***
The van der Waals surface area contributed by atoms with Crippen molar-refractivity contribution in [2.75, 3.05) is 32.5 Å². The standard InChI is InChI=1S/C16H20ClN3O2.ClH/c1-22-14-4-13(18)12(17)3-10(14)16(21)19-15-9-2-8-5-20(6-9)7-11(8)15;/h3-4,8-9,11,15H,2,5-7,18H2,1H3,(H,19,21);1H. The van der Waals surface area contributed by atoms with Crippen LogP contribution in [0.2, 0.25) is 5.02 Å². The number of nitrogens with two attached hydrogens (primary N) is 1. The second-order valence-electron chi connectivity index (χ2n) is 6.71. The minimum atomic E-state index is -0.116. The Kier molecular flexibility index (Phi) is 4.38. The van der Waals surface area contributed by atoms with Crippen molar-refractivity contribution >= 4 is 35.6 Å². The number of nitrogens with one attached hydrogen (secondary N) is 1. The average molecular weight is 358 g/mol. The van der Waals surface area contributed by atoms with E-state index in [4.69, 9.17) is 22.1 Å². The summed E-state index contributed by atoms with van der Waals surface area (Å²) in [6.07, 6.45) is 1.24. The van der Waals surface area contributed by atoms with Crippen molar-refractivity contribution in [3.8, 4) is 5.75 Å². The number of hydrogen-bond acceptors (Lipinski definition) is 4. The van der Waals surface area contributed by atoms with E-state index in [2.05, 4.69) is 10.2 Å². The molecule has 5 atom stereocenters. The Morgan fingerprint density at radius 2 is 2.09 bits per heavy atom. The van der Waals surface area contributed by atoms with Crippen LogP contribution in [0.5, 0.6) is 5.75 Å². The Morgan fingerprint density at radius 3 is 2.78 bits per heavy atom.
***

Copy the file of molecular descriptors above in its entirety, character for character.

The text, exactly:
The van der Waals surface area contributed by atoms with Crippen molar-refractivity contribution in [2.75, 3.05) is 32.5 Å². The standard InChI is InChI=1S/C16H20ClN3O2.ClH/c1-22-14-4-13(18)12(17)3-10(14)16(21)19-15-9-2-8-5-20(6-9)7-11(8)15;/h3-4,8-9,11,15H,2,5-7,18H2,1H3,(H,19,21);1H. The van der Waals surface area contributed by atoms with Crippen LogP contribution in [0.2, 0.25) is 5.02 Å². The number of nitrogens with two attached hydrogens (primary N) is 1. The second-order valence-electron chi connectivity index (χ2n) is 6.71. The minimum atomic E-state index is -0.116. The Kier molecular flexibility index (Phi) is 4.38. The van der Waals surface area contributed by atoms with Crippen molar-refractivity contribution >= 4 is 35.6 Å². The number of nitrogens with one attached hydrogen (secondary N) is 1. The average molecular weight is 358 g/mol. The van der Waals surface area contributed by atoms with E-state index in [4.69, 9.17) is 22.1 Å². The summed E-state index contributed by atoms with van der Waals surface area (Å²) in [6.07, 6.45) is 1.24. The van der Waals surface area contributed by atoms with Crippen molar-refractivity contribution in [3.8, 4) is 5.75 Å². The number of hydrogen-bond acceptors (Lipinski definition) is 4. The van der Waals surface area contributed by atoms with E-state index in [2.05, 4.69) is 10.2 Å². The molecule has 5 atom stereocenters. The Morgan fingerprint density at radius 2 is 2.09 bits per heavy atom. The van der Waals surface area contributed by atoms with Crippen LogP contribution in [0.5, 0.6) is 5.75 Å². The Morgan fingerprint density at radius 3 is 2.78 bits per heavy atom.